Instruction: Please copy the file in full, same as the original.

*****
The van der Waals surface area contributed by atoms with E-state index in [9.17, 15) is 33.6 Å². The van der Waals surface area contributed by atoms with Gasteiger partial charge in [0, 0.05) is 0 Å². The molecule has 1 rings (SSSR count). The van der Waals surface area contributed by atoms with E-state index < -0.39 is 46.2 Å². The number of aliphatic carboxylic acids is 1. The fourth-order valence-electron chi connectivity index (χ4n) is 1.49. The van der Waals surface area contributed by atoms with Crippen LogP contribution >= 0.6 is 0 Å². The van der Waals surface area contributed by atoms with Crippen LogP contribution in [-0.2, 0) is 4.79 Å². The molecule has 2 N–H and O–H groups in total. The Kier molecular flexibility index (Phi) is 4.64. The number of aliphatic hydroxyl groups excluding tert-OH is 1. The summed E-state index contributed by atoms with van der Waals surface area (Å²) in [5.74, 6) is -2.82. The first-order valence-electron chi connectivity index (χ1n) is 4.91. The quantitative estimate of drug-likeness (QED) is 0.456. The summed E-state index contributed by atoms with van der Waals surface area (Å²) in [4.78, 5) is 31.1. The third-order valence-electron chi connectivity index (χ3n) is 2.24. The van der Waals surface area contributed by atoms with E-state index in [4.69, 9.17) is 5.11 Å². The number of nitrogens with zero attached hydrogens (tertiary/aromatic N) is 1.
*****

The van der Waals surface area contributed by atoms with E-state index in [9.17, 15) is 33.6 Å². The van der Waals surface area contributed by atoms with Gasteiger partial charge in [0, 0.05) is 0 Å². The molecule has 1 rings (SSSR count). The van der Waals surface area contributed by atoms with E-state index < -0.39 is 46.2 Å². The number of aliphatic carboxylic acids is 1. The fourth-order valence-electron chi connectivity index (χ4n) is 1.49. The van der Waals surface area contributed by atoms with Crippen LogP contribution >= 0.6 is 0 Å². The van der Waals surface area contributed by atoms with Crippen LogP contribution in [-0.2, 0) is 4.79 Å². The molecule has 2 N–H and O–H groups in total. The Kier molecular flexibility index (Phi) is 4.64. The number of aliphatic hydroxyl groups excluding tert-OH is 1. The summed E-state index contributed by atoms with van der Waals surface area (Å²) in [5.74, 6) is -2.82. The first-order valence-electron chi connectivity index (χ1n) is 4.91. The quantitative estimate of drug-likeness (QED) is 0.456. The summed E-state index contributed by atoms with van der Waals surface area (Å²) in [4.78, 5) is 31.1. The third-order valence-electron chi connectivity index (χ3n) is 2.24. The van der Waals surface area contributed by atoms with E-state index in [4.69, 9.17) is 5.11 Å². The number of nitrogens with zero attached hydrogens (tertiary/aromatic N) is 1.